POEM: To the Queen of Heaven

juno_vatican

Let it not be said that there are no goddesses in heaven.

Let it not be said that all goddesses are of earth.

Let no one deny the sovereignty of Juno,

queen of heaven, lady of the sky.

Praise to Juno whose domain is the heavens.

Praise to Juno whose mantle is the clouds.

Praise to Juno whose handmaid is the rainbow.

Praise to Juno who both stirs and calms storms.

Praise to Juno, wife and mother, queen and matron,

protectress of all women whether slave or free, rich or poor.

Praise to Juno, equal to Jove, wise as Minerva,

steadfast as Vesta, free as Diana, beautiful as Venus.

Praise to Juno, protectress of women, shaper of heroes,

guardian of the nation, noblest of goddesses.

Ave Juno Dea!

 

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POEM: Loaf-Mass (John chapter 6)

Five loaves and two fishes

for five thousand people

(do the women and children count?)

Five loaves and two fishes

a blessing and an open hand

and the whole crowd is fed

twelve baskets left over

But then the people come for Jesus

want to make him king

and Jesus books it out of there

the bread-giver runs away and hides

he knows, you see, that if they make him

king, he will die

 

And Jesus does die

on another day

at another time

another place in the pattern

after another meal

not with a crowd of thousands

but with his intimates

betrayed by a kiss

and then the green blade rises

that will be reaped in August

spring is resurrection, harvest

is another death

Each Sunday we enact the mystery

body of the loaf-giver in a loaf of bread

blood of the wine-maker in a cup of wine

and as the days contract

to less light, more heat

we tell the story of the loaves and fishes

and we call it Loaf-Mass.

A Prayer for the Dead

My only sister died suddenly last Friday. She went to the emergency room on Thursday for severe stomach pain, went into cardiac arrest while being examined, and was resuscitated. After being on life support for about twenty-four hours, she was released, authorized by her daughter and her husband. She died soon after the machines were turned off, in the presence of her husband, her daughter, and her five-year-old grandson.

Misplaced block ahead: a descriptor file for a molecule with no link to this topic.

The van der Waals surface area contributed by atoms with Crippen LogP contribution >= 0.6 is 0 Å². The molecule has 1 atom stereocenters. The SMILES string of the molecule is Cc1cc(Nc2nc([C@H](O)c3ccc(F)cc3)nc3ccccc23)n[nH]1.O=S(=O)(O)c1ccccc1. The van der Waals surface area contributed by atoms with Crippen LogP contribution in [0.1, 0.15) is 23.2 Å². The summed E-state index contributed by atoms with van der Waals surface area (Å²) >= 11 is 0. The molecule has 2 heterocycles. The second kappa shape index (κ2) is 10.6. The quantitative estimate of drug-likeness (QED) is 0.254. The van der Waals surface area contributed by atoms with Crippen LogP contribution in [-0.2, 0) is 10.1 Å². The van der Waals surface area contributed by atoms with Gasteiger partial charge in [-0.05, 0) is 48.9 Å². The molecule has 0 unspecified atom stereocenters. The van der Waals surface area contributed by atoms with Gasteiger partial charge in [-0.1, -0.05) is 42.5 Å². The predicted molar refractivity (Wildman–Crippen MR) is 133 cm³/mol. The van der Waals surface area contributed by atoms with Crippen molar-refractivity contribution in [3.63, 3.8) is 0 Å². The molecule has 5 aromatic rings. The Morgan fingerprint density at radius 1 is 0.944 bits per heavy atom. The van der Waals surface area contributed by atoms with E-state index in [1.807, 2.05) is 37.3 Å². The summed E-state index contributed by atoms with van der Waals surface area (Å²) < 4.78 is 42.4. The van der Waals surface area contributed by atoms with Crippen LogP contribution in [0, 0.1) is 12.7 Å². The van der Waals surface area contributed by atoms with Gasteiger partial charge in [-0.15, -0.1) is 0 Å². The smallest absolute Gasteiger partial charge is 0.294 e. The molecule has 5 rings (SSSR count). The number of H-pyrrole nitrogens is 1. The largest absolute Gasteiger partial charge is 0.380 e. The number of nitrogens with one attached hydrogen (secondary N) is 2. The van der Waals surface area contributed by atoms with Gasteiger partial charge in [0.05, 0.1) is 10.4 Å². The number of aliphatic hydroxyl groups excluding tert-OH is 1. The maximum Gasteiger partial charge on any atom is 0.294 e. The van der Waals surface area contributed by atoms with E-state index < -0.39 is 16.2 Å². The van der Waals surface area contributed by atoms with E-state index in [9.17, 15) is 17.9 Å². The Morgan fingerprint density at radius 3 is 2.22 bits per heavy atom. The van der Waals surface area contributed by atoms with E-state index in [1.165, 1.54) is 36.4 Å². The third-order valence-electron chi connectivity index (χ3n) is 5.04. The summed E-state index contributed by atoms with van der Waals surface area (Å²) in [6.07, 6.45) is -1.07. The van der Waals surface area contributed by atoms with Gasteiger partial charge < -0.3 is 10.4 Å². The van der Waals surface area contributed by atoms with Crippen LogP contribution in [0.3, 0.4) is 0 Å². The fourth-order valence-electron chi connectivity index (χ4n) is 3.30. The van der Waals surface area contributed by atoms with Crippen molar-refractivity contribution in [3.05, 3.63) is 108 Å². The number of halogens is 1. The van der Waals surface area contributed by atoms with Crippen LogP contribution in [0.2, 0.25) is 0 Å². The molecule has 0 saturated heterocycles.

My sister and I were never close, partly due to the eleven years between us (she was the older). This still comes as a blow, in a year full of blows. A number of people close to me lost family members in the past ten days. As it happened, I had an invitation to a dinner party for Saturday night that included a brief Remembrance Day ritual. This had been planned and scheduled weeks ago; the friends who hosted it were friends of my ex-husband also and had sung for him. So we had this dinner, made offerings to the dead, told the bees in my friends’ hive, and sang some choral music in memory of my ex. I wrote this text for the ritual.

The dead are neither present nor absent.

They are neither near to us nor far from us.

They live in us, in our speech, in our hands, in our memories.

We die in them, the parts of us that go with them into the dark.

If they are hidden from us in the shadows,

we are hidden from them by the light.

Yet from time to time we come together

and join hands across the great divide.

They remember us no less than we remember them.

If they are forgotten, they, too, may forget.

Let us not forget our forefathers and foremothers, grandparents and parents,

children born or unborn, spouses and friends, mentors and teachers.

Let us take hold of what they left to us

that we may pass it on before we go.

Let us say their names and offer them our continuing love.